THE FAIRY TEMPLE ; OR, OBERON'S CHAPEL
DEDICATED TO MR. JOHN MERRIFIELD, COUN-
by Robert Herrick
RARE temples thou hast seen, I know,
And rich for in and outward show :
Survey this chapel, built alone,
Without or lime, or wood, or stone :
Then say if one thou'st seen more fine
Than this, the fairies' once, now thine.
A WAY enchased with glass and beads
There is, that to the chapel leads :
Whose structure, for his holy rest,
Is here the halcyon's curious nest :
Into the which who looks shall see
His temple of idolatry,
Where he of godheads has such store,
As Rome's pantheon had not more.
His house of Rimmon this he calls,
Girt with small bones instead of walls.
First, in a niche, more black than jet,
His idol cricket there is set :
Then in a polished oval by
There stands his idol-beetle-fly :
Next in an arch, akin to this,
His idol-canker seated is :
Then in a round is placed by these
His golden god, Cantharides.
So that, where'er ye look, ye see,
No capital, no cornice free,
Or frieze, from this fine frippery.
Now this the fairies would have known,
Theirs is a mixed religion :
And some have heard the elves it call
Part pagan, part papistical.
If unto me all tongues were granted,
I could not speak the saints here painted.
Saint Tit, Saint Nit, Saint Is, Saint Itis,
Who 'gainst Mab's-state placed here right is ;
Saint Will o' th' Wisp, of no great bigness,
But alias called here Fatuus ignis ;
Saint Frip, Saint Trip, Saint Fill, Saint Fillie,
Neither those other saintships will I
Here go about for to recite
Their number, almost infinite,
Which one by one here set down are
In this most curious calendar :
First, at the entrance of the gate
A little puppet-priest doth wait,
Who squeaks to all the comers there :
" Favour your tongues who enter here ;
Pure hands bring hither without stain."
A second pules : " Hence, hence, profane ! "
Hard by, i' th' shell of half a nut,
The holy-water there is put :
A little brush of squirrel's hairs
(Composed of odd, not even pairs)
Stands in the platter or close by
To purge the fairy family.
Near to the altar stands the priest,
There off'ring up the holy grist,
Ducking in mood and perfect tense,
With (much-good-do-'t him) reverence.
The altar is not here four-square,
Nor in a form triangular,
Nor made of glass, or wood, or stone,
But of a little transverse bone ;
Which boys and bruckel'd children call
(Playing for points and pins) cockal.
Whose linen drapery is a thin
Subtile and ductile codlin's skin :
Which o'er the board is smoothly spread
With little seal-work damasked.
The fringe that circumbinds it too
Is spangle-work of trembling dew,
Which, gently gleaming, makes a show
Like frost-work glitt'ring on the snow.
Upon this fetuous board doth stand
Something for show-bread, and at hand,
Just in the middle of the altar,
Upon an end, the fairy-psalter,
Grac'd with the trout-flies' curious wings,
Which serve for watchet ribbonings.
Now, we must know, the elves are led
Right by the rubric which they read.
And, if report of them be true,
They have their text for what they do ;
Aye, and their book of canons too.
And, as Sir Thomas Parson tells,
They have their book of articles ;
And if that fairy-knight not lies,
They have their book of homilies ;
And other scriptures that design
A short but righteous discipline.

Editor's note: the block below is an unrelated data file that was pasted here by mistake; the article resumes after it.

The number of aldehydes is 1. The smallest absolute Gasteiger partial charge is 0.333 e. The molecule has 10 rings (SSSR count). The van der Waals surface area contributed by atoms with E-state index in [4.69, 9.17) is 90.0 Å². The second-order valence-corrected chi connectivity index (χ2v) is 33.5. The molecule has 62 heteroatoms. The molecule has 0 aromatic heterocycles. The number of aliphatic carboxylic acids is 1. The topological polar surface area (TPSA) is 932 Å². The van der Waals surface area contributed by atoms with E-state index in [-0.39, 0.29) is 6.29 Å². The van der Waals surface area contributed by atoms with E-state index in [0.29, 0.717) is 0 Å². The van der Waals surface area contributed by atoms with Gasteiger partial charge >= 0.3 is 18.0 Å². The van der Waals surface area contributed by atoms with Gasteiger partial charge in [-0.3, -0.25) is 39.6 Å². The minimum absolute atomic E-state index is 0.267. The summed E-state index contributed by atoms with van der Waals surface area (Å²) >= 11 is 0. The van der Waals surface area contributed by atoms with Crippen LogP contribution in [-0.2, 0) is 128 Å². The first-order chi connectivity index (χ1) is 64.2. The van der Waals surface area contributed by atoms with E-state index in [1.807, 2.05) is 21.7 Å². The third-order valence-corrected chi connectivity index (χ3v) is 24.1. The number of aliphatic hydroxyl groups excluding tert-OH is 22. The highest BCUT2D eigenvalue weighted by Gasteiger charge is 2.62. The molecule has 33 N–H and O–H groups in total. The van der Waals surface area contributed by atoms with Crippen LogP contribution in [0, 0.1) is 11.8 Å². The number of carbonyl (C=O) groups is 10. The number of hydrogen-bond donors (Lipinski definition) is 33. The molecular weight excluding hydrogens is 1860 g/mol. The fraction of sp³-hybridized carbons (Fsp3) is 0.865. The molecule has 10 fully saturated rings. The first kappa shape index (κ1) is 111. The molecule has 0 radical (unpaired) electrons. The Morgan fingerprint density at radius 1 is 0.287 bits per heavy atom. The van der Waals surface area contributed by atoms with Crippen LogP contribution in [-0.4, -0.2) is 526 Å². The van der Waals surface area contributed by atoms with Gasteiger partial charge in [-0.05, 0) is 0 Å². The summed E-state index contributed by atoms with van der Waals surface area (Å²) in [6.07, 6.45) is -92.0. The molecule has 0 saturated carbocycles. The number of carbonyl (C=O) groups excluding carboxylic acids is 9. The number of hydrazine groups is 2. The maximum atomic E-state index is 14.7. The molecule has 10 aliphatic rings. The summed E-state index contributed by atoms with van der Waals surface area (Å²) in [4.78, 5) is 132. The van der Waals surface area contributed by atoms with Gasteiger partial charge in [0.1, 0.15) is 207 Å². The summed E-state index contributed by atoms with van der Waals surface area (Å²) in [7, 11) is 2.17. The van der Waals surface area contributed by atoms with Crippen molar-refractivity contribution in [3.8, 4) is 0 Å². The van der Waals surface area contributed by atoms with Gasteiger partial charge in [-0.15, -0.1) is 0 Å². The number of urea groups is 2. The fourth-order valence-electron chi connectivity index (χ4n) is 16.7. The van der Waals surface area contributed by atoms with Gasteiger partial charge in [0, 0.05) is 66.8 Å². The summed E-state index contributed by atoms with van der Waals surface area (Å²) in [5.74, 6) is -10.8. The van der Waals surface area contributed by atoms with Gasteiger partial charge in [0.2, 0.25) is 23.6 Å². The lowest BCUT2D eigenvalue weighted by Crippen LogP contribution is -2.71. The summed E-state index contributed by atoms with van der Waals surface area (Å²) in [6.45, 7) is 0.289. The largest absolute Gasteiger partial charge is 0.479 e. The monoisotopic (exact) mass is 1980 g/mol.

The basin stands the board upon
To take the free oblation :
A little pin-dust, which they hold
More precious than we prize our gold :
Which charity they give to many
Poor of the parish, if there's any.
Upon the ends of these neat rails,
Hatch'd with the silver-light of snails,
The elves in formal manner fix
Two pure and holy candlesticks :
In either which a small tall bent
Burns for the altar's ornament.
For sanctity they have to these
Their curious copes and surplices
Of cleanest cobweb hanging by
In their religious vestery.
They have their ash-pans and their brooms
To purge the chapel and the rooms ;
Their many mumbling Mass-priests here,
And many a dapper chorister.
Their ush'ring vergers here, likewise
Their canons and their chanteries.
Of cloister-monks they have enow,
Aye, and their abbey-lubbers too ;
And, if their legend do not lie,
They much affect the papacy.
And since the last is dead, there's hope
Elf Boniface shall next be pope.
They have their cups and chalices ;
Their pardons and indulgences ;
Their beads of nits, bells, books, and wax
Candles, forsooth, and other knacks ;
Their holy oil, their fasting spittle ;
Their sacred salt here, not a little.
Dry chips, old shoes, rags, grease, and bones ;
Beside their fumigations
Many a trifle, too, and trinket,
And for what use, scarce man would think it.
Next, then, upon the chanters' side
An apple's core is hung up dri'd,
With rattling kernels, which is rung
To call to morn and even-song.
The saint to which the most he prays
And offers incense nights and days,
The lady of the lobster is,
Whose foot-pace he doth stroke and kiss ;
And humbly chives of saffron brings
For his most cheerful offerings.
When, after these, he's paid his vows
He lowly to the altar bows ;
And then he dons the silk-worm's shed,
Like a Turk's turban on his head,
And reverently departeth thence,
Hid in a cloud of frankincense,
And by the glow-worm's light well guided,
Goes to the feast that's now provided.
Mab's-state, Mab's chair of state.
Cockal, a game played with four huckle-bones.
Codlin, an apple.
Fetuous, feat, neat.
Watchet, pale blue.
Bent, bent grass.
Foot-pace, a mat.
Herrick, Robert. Works of Robert Herrick. vol I.
Alfred Pollard, ed.
London, Lawrence & Bullen, 1891. 111-116.
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